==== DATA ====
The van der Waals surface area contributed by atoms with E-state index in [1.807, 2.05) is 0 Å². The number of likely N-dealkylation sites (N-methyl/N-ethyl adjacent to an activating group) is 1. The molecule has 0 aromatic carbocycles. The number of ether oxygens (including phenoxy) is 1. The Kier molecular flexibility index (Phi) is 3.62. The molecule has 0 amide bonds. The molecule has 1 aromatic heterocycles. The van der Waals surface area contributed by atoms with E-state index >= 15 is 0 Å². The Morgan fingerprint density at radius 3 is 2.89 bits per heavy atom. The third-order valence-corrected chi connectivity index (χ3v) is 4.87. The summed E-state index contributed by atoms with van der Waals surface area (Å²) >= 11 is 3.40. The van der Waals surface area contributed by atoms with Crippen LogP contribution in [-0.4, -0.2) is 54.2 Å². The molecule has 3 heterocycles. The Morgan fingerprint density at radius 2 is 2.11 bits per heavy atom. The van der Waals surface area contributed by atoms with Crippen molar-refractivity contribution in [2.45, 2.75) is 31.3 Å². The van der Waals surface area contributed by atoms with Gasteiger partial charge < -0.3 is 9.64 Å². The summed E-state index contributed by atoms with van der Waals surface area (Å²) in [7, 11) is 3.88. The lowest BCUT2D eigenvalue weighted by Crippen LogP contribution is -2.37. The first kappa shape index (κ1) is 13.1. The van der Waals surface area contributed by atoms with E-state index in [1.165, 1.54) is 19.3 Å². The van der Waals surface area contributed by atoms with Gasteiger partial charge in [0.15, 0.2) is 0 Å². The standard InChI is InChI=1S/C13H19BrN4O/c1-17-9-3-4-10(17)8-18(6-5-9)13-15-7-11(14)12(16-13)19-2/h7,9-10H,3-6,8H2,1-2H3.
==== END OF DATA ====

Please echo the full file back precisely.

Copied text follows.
The van der Waals surface area contributed by atoms with E-state index in [1.807, 2.05) is 0 Å². The number of likely N-dealkylation sites (N-methyl/N-ethyl adjacent to an activating group) is 1. The molecule has 0 aromatic carbocycles. The number of ether oxygens (including phenoxy) is 1. The Kier molecular flexibility index (Phi) is 3.62. The molecule has 0 amide bonds. The molecule has 1 aromatic heterocycles. The van der Waals surface area contributed by atoms with E-state index >= 15 is 0 Å². The Morgan fingerprint density at radius 3 is 2.89 bits per heavy atom. The third-order valence-corrected chi connectivity index (χ3v) is 4.87. The summed E-state index contributed by atoms with van der Waals surface area (Å²) >= 11 is 3.40. The van der Waals surface area contributed by atoms with Crippen LogP contribution in [-0.4, -0.2) is 54.2 Å². The molecule has 3 heterocycles. The Morgan fingerprint density at radius 2 is 2.11 bits per heavy atom. The van der Waals surface area contributed by atoms with Crippen molar-refractivity contribution in [2.45, 2.75) is 31.3 Å². The van der Waals surface area contributed by atoms with Gasteiger partial charge < -0.3 is 9.64 Å². The summed E-state index contributed by atoms with van der Waals surface area (Å²) in [7, 11) is 3.88. The lowest BCUT2D eigenvalue weighted by Crippen LogP contribution is -2.37. The first kappa shape index (κ1) is 13.1. The van der Waals surface area contributed by atoms with E-state index in [1.165, 1.54) is 19.3 Å². The van der Waals surface area contributed by atoms with Gasteiger partial charge in [0.15, 0.2) is 0 Å². The standard InChI is InChI=1S/C13H19BrN4O/c1-17-9-3-4-10(17)8-18(6-5-9)13-15-7-11(14)12(16-13)19-2/h7,9-10H,3-6,8H2,1-2H3.